The Onion's Tech Blog explains exactly how their account fell victim to the hack, explaining how a phishing email was sent to various employees. What appeared to be a link to a Washington Post story directed victims to a separate URL requiring Google passwords before redirecting back to Gmail. The hacker then emailed colleagues' addresses from the phished account to gather more passwords.
"Coming from a trusted address, many staff members clicked the link, but most refrained from entering their login credentials," The Onion post explains. "Two staff members did enter their credentials, one of whom had access to all of our social media accounts."
The Onion sent a company-wide message asking employees to change email passwords immediately but the hacker used another compromised account to re-send the phishing URL, this time disguised as a password reset link within the company's warning email.
Earlier this week Twitter introduced two-step security, requiring users to enter an extra password sent to their mobile phone. As a post on GigaOm states, "two-factor authentication would likely have prevented those attacks because the attackers would have had to enter a password sent to the employee’s cell phone".
So what advice should journalists follow? We spoke to Daniel Cuthbert, chief operating officer at information security firm Sensepost.
Awareness is crucial, Cuthbert told Journalism.co.uk. "It's not about if you are going to get attacked, it is about when you get attacked. That's the nature of the internet today and people are trying that all the time."
1. Choose a strong password
Choose a strong alphanumeric password that is a combination of uppercase and lowercase letters and numbers. You can use a password generator such as this one.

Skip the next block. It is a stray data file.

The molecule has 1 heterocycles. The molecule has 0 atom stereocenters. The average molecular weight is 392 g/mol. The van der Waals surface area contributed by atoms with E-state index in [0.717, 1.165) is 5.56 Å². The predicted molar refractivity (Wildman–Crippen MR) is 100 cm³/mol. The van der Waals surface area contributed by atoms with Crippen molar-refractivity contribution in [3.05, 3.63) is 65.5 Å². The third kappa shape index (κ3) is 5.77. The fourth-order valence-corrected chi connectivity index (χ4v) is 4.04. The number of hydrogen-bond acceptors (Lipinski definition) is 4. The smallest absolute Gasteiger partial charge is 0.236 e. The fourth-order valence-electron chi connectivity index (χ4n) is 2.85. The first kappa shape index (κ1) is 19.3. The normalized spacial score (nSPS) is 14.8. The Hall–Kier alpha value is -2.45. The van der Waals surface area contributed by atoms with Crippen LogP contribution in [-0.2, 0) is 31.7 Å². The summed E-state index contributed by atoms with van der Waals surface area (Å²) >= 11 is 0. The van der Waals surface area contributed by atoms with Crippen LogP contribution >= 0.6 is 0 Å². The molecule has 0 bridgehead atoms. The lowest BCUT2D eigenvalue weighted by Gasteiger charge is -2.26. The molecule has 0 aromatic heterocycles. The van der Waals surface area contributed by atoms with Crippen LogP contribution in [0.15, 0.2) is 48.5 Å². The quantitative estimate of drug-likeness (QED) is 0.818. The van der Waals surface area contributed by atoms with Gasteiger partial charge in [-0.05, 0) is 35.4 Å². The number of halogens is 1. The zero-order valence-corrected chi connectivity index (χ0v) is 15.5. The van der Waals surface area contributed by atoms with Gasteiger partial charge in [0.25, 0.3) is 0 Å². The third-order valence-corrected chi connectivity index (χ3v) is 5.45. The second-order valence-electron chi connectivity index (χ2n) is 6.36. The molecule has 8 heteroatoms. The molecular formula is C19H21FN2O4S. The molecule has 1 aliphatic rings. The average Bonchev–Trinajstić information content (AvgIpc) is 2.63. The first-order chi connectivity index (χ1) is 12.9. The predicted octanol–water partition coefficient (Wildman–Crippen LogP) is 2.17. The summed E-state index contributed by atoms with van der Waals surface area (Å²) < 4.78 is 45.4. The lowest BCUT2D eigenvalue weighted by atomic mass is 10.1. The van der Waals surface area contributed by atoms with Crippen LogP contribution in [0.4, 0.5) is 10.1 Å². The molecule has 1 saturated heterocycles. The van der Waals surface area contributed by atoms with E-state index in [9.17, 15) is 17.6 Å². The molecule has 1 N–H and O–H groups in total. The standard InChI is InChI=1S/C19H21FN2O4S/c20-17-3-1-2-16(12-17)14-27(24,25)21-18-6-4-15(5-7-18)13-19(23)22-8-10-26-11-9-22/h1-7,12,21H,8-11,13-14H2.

"When you see people saying 'my Twitter has been hacked', most of the time it is because they have chosen a really weak password, and the attacker is just an opportunist attacker," Cuthbert said. "They have gone through and tried various passwords. A strong password stops the opportunists trying things like 'password12'," Cuthbert said.
People often create passwords related to things they are interested in, whether pets or family members or football teams. A hacker might go though your Facebook account (if it is visible to everyone) and be able to guess a password from that information.
You may have based your Twitter password on an interest as it is easier to enter when on a mobile phone than a combination of lowercase and uppercase letters, or because it is simply easier to remember. There is a temptation to write down alphanumeric passwords whether in a document on your computer or on post-it note or in a diary, something Cuthbert strongly advises against.
So what is the solution? A tool Cuthbert uses personally is called 1Password. "It's a fantastic tool," he said (explaining that he was not trying to plug it). "The nice thing is that it works with your browser so you can set a random password that is 40 characters long. You never have to see that password but you can just put it into the web pages your are browsing. It forces you to think more about password security."
2. Set up two-step security
On Wednesday (22 May) Twitter announced that it had introduced two-step security, and created a one-minute video to show people how to activate it.
"Now that Twitter has finally introduced two-factor authentication, turn it on," Cuthbert advises. "Go into your Twitter settings, go down to your account page and under 'account security' click the button which says 'require a verification code when I sign in'."
This provides "another layer", he said, and "is going to stop the attacker having free rein by putting a few road blocks in their way".
3. Don't click on suspicious links
As explained above, news outlets have had their Twitter accounts hacked due to a member of staff with access to passwords clicking on a malicious link.
These attacks were targeted at key individuals. "The attackers did their homework," Cuthbert said. "They figured out who the person was in the organisation, how much control they had over the organisation's Twitter account, and they crafted a fairly advanced attack aimed at that person."
In the case of The Onion the phishing link was in an email. This is often effective as "if you are a journalist you are used to receiving emails from people with leads to stories or documents", Cuthbert said.